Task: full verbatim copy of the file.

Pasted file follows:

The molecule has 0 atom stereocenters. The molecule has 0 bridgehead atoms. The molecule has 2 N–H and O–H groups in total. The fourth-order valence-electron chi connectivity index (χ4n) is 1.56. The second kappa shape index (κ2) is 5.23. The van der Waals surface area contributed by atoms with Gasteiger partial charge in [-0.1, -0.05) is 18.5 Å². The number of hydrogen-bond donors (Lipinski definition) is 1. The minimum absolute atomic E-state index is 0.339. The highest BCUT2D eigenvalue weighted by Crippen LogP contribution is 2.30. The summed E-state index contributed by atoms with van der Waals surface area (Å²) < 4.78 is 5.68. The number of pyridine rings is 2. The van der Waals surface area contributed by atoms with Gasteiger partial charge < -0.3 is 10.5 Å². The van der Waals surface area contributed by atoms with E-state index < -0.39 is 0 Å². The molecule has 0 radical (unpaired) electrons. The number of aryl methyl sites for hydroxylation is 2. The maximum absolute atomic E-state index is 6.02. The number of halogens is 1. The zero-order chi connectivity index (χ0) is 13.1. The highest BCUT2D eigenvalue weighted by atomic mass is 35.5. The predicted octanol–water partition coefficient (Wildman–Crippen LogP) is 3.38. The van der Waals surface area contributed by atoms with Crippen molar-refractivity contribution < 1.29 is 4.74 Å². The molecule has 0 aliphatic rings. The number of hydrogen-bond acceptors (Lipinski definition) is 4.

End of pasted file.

The molecule has 0 atom stereocenters. The molecule has 0 bridgehead atoms. The molecule has 2 N–H and O–H groups in total. The fourth-order valence-electron chi connectivity index (χ4n) is 1.56. The second kappa shape index (κ2) is 5.23. The van der Waals surface area contributed by atoms with Gasteiger partial charge in [-0.1, -0.05) is 18.5 Å². The number of hydrogen-bond donors (Lipinski definition) is 1. The minimum absolute atomic E-state index is 0.339. The highest BCUT2D eigenvalue weighted by Crippen LogP contribution is 2.30. The summed E-state index contributed by atoms with van der Waals surface area (Å²) < 4.78 is 5.68. The number of pyridine rings is 2. The van der Waals surface area contributed by atoms with Gasteiger partial charge < -0.3 is 10.5 Å². The van der Waals surface area contributed by atoms with E-state index < -0.39 is 0 Å². The molecule has 0 radical (unpaired) electrons. The number of aryl methyl sites for hydroxylation is 2. The maximum absolute atomic E-state index is 6.02. The number of halogens is 1. The zero-order chi connectivity index (χ0) is 13.1. The highest BCUT2D eigenvalue weighted by atomic mass is 35.5. The predicted octanol–water partition coefficient (Wildman–Crippen LogP) is 3.38. The van der Waals surface area contributed by atoms with Crippen molar-refractivity contribution < 1.29 is 4.74 Å². The molecule has 0 aliphatic rings. The number of hydrogen-bond acceptors (Lipinski definition) is 4.